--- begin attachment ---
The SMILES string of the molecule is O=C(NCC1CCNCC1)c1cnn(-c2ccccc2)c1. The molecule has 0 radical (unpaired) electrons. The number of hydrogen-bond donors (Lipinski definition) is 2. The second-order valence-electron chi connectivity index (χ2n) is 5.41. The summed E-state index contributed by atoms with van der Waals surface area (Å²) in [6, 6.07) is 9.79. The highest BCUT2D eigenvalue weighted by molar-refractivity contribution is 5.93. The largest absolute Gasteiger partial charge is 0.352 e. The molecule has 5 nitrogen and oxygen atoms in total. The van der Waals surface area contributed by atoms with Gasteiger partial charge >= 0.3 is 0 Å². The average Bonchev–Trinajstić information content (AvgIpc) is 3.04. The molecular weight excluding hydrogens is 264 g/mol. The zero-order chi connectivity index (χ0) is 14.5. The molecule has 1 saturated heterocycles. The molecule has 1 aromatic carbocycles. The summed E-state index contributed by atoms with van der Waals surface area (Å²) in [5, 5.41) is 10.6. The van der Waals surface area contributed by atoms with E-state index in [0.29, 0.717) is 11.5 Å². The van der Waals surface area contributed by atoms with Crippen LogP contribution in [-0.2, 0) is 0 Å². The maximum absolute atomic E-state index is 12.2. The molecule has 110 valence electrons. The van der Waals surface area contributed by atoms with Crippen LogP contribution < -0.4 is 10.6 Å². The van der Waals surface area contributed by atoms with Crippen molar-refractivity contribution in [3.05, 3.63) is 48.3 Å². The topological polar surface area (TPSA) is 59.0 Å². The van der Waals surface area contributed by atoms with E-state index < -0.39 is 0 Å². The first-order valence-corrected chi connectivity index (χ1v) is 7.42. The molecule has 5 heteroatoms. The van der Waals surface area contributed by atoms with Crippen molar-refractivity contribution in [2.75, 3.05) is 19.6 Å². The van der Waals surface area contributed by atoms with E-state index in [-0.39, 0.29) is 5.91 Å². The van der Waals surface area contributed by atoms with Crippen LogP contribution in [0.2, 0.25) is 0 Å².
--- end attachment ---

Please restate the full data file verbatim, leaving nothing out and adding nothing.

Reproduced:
The SMILES string of the molecule is O=C(NCC1CCNCC1)c1cnn(-c2ccccc2)c1. The molecule has 0 radical (unpaired) electrons. The number of hydrogen-bond donors (Lipinski definition) is 2. The second-order valence-electron chi connectivity index (χ2n) is 5.41. The summed E-state index contributed by atoms with van der Waals surface area (Å²) in [6, 6.07) is 9.79. The highest BCUT2D eigenvalue weighted by molar-refractivity contribution is 5.93. The largest absolute Gasteiger partial charge is 0.352 e. The molecule has 5 nitrogen and oxygen atoms in total. The van der Waals surface area contributed by atoms with Gasteiger partial charge >= 0.3 is 0 Å². The average Bonchev–Trinajstić information content (AvgIpc) is 3.04. The molecular weight excluding hydrogens is 264 g/mol. The zero-order chi connectivity index (χ0) is 14.5. The molecule has 1 saturated heterocycles. The molecule has 1 aromatic carbocycles. The summed E-state index contributed by atoms with van der Waals surface area (Å²) in [5, 5.41) is 10.6. The van der Waals surface area contributed by atoms with E-state index in [0.29, 0.717) is 11.5 Å². The van der Waals surface area contributed by atoms with Crippen LogP contribution in [-0.2, 0) is 0 Å². The maximum absolute atomic E-state index is 12.2. The molecule has 110 valence electrons. The van der Waals surface area contributed by atoms with Crippen LogP contribution < -0.4 is 10.6 Å². The van der Waals surface area contributed by atoms with Crippen molar-refractivity contribution in [3.05, 3.63) is 48.3 Å². The topological polar surface area (TPSA) is 59.0 Å². The van der Waals surface area contributed by atoms with E-state index < -0.39 is 0 Å². The first-order valence-corrected chi connectivity index (χ1v) is 7.42. The molecule has 5 heteroatoms. The van der Waals surface area contributed by atoms with Crippen molar-refractivity contribution in [2.75, 3.05) is 19.6 Å². The van der Waals surface area contributed by atoms with E-state index in [-0.39, 0.29) is 5.91 Å². The van der Waals surface area contributed by atoms with Crippen LogP contribution in [0.2, 0.25) is 0 Å².